New in Paperback: ‘The Best of Me’ and ‘Piranesi’

By Jennifer Krauss

SEND FOR ME, by Lauren Fox. (Vintage, 272 pp. $16.95.) Fox’s fourth novel, which includes excerpts of letters from her great-grandmother to her grandmother, follows a young Jewish woman in 1930s Germany who leaves her parents behind when she and her husband and young daughter move to the United States to escape the Nazis. Our reviewer, Claire Lombardo, called the author’s prose “rhythmic and gorgeous.”

THE BEST OF ME, by David Sedaris. (Back Bay, 400 pp. $18.99.) Our reviewer, Andrew Sean Greer, read the droll raconteur’s latest book — essays that are mostly about family and love — on a plane, while medicated. Yet in the “non-narcotic light of day” he stood behind the final note he’d jotted in its margins, despite the comment’s oddness regarding a collection: “This is the best thing Sedaris has ever written.”

THE AWKWARD BLACK MAN: Stories, by Walter Mosley. (Grove, 352 pp., $17.) While noting that Mosley “delights in the wonderfully bizarre,” our reviewer, Rion Amilcar Scott, still marveled at the surprising secrets harbored by the variously quirky men who populate these yarns: “Each protagonist seems simple and often shallow on the surface, but as the story progresses he unfurls into greater and frankly breathtaking complexity.”

PIRANESI, by Susanna Clarke. (Bloomsbury, 272 pp. $17.) That Clarke (“Jonathan Strange & Mr. Norrell”) has been housebound due to a chronic illness, our Otherworldly columnist, Amal El-Mohtar, observed, “further illuminates the secluded world” of this timely fantasy novel, which views confinement through “a filter of marble and gold, of rushing ocean, of tenderness and love.”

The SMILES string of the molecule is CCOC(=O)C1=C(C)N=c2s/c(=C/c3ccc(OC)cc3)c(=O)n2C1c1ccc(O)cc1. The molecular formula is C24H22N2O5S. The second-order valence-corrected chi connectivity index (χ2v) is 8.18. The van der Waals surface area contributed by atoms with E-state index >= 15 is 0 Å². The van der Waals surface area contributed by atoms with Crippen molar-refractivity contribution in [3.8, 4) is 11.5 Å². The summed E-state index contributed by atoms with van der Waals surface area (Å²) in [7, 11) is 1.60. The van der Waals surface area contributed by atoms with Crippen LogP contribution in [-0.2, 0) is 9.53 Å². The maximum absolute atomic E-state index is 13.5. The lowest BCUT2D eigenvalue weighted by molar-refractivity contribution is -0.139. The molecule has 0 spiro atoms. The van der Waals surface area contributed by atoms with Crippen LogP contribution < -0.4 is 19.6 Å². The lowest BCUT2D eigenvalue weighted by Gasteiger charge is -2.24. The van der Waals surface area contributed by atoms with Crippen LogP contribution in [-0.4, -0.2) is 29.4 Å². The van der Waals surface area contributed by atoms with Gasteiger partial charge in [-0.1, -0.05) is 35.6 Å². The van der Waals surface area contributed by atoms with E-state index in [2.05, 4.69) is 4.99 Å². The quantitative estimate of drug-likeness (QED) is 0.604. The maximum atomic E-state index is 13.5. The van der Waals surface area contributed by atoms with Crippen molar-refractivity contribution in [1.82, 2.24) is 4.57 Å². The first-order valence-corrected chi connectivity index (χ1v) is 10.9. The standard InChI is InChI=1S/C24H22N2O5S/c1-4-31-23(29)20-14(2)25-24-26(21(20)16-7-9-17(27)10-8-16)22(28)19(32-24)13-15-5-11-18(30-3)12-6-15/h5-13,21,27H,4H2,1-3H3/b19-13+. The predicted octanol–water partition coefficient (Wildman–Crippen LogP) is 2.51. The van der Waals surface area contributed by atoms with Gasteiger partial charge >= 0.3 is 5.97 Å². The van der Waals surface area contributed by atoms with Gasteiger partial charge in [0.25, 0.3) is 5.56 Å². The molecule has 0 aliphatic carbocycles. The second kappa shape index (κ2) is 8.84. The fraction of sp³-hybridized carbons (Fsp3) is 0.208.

JFK: Coming of Age in the American Century, 1917-1956, by Fredrik Logevall. (Random House, 816 pp., $20.) In the words of our reviewer, David M. Kennedy, no one “has told the tale of the 35th president’s formative years better or more thoroughly” than Logevall, a Harvard history professor, in this first of two projected volumes, which concludes with Kennedy’s failed bid for the Democratic vice-presidential nomination.

THE BOY IN THE FIELD, by Margot Livesey. (Harper Perennial, 272 pp. $16.99.) The “real mysteries” of this novel about a boy left for dead in a field lie not with who attacked him but with the characters who witnessed the crime, according to our reviewer, Jenny Rosenstrach, who described Livesey’s writing as “so cinematic you can hear the orchestral soundtrack as you tear through the pages.”

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